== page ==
Alexandria took a slow, creaky elevator back to the surface. A flurry of footprints radiated from the Observatory, mostly to locked outbuildings, with a few meandering into Tranquility Park. They had a few hours to kill until the next launch window, and followed a path down the barren regolith. Precarious cairns stood every few hundred meters, some with no footprints anywhere nearby. After two hours of hiking, dozens of tracks converged on a crashed probe from the first Space Race. It had no plaque or preservation, just reverent vandalism.
The vast majority of prints circled back to the Observatory, but Alexandria pressed on. The cairns became rarer and stranger, and the tracks nearly disappeared. The view of the stars was perfect, even clearer than from their cabin. They lay in the dust pondering constellations - the conventional ones made no sense to them. They had an innate grasp of the vastly different distances the stars lay from Earth, even if their mind strained to imagine just one light-year. With effort, they unfocused their mind and let pareidolia assign new shapes - the hammer, the scythe, the flail, the urn. Yet they were all clumsily overfitted, nowhere near as resonant as the classics. They gave up and focused again on the sheer scope and distance of the stars. How many of them had beings just as desperately lonely? Even at lightspeed, how many million years would it take to meet each other?
The Earth slid into view as Alexandria stared far past it. It looked jarringly close, and they adjusted their mind from the scale of light-years and parsecs to mere megameters. With binoculars, they could discern shorelines, hurricanes, and webs of lights blinking on as nightfall advanced. It was wondrous and immense, and it could not possibly exist for one person’s edification.
Alexandria locked themself in their cabin as soon as they could hobble out of the rocket. They lay in bed as they painfully readjusted to Earth’s gravity, their mind reeling. This world is too small, impossibly small. Who created it? Are the villagers my wardens? Are they in on it, or just hapless pawns? Can I trust Åse? Can I trust anyone? Is anyone else in the same position as me?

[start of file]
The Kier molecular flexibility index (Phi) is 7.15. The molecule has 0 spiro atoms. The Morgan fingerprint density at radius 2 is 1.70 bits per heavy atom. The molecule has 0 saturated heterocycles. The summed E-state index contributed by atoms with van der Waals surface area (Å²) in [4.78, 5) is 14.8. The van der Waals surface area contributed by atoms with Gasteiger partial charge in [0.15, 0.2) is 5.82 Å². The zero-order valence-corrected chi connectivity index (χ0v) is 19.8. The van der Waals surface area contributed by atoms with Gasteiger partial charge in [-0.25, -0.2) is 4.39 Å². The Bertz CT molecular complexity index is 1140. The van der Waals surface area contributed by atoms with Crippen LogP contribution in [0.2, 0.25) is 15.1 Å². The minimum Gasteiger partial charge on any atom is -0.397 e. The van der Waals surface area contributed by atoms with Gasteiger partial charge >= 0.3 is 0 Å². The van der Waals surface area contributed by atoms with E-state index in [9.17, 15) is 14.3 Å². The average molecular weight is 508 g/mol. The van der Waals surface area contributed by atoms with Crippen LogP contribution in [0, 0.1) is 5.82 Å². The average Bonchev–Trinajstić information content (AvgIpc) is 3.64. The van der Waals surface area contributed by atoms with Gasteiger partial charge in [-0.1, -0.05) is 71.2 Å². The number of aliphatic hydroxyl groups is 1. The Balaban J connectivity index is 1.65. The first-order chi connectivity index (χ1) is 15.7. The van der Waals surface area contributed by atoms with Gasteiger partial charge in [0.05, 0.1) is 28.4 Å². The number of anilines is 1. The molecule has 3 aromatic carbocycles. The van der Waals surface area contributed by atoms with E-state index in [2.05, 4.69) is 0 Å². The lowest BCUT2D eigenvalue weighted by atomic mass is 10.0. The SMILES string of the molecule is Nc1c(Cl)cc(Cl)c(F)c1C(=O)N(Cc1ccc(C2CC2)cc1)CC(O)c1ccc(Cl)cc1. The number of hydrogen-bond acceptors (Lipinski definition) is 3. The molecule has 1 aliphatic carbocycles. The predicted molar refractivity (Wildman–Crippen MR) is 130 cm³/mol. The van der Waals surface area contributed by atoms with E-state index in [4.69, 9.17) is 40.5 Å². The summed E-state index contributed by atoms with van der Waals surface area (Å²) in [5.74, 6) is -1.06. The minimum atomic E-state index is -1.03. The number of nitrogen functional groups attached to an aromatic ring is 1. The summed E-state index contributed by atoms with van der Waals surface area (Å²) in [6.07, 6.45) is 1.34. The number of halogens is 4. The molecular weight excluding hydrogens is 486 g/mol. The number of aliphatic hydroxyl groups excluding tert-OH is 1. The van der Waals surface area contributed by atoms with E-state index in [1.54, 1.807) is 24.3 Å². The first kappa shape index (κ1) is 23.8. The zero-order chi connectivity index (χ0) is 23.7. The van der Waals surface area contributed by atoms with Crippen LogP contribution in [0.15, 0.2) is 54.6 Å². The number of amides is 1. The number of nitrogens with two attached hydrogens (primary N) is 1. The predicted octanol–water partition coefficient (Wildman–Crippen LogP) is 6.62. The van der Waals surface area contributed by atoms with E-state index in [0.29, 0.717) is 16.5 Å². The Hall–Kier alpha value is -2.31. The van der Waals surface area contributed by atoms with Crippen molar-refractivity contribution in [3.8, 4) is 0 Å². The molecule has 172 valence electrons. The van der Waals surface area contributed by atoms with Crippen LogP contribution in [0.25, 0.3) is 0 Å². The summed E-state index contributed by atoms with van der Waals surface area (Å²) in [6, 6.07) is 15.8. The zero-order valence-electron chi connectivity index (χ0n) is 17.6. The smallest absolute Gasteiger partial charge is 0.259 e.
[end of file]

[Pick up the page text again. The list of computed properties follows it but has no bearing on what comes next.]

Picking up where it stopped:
Once Alexandria could walk without strain again, they began plotting how to pry apart the world. They compiled ideas from least to most reckless, in case the rewinding decided not to cooperate. Step one: consult Åse. She had notably more personality than anyone else in town - either she would wonder the same things, or was at least a higher class of NPC. Alexandria walked up the road to her house, hoping to trade more veiled remarks. They found a cozy cabin much like their own, and cleared a path through the junk and decorations on the porch. The door was unlocked, but took a few forceful shoves to open. It swung out upon a vacant lot of dirt and asphalt with a few scattered cinderblocks. The interior walls were plywood covered in spray-painted construction notation.
I must have the wrong house, silly me. Yet this was undeniably Åse’s house - it was right by a big stump, and there were no other houses up the road until it terminated at a cliff face. Alexandria marched into town, trying their best not to jump to conclusions. They prepared excuses to look inside the villagers’ houses, no matter how flimsy, but had no need for them. Unprompted, the townsfolk welcomed them into their sparse but very real homes. After surveying enough to be sure that they weren’t built in the last twenty-four hours, Alexandria left to sit on the pier.
Is this another clue? Did Åse disappear for knowing too much? Am I next? Why haven’t I seen her all day? She didn’t travel anywhere, Erlend’s plane and rocket are still here. What next? Is the world just fucking with me? Should I drop the subtlety and start screaming that the world is fake? The cold waves didn’t hold any answers, but they were a soothing backdrop for collecting one’s thoughts. Wait a damn minute. I get why the rocket would knock me out, but why does the plane always put me to sleep? What’s between these zones?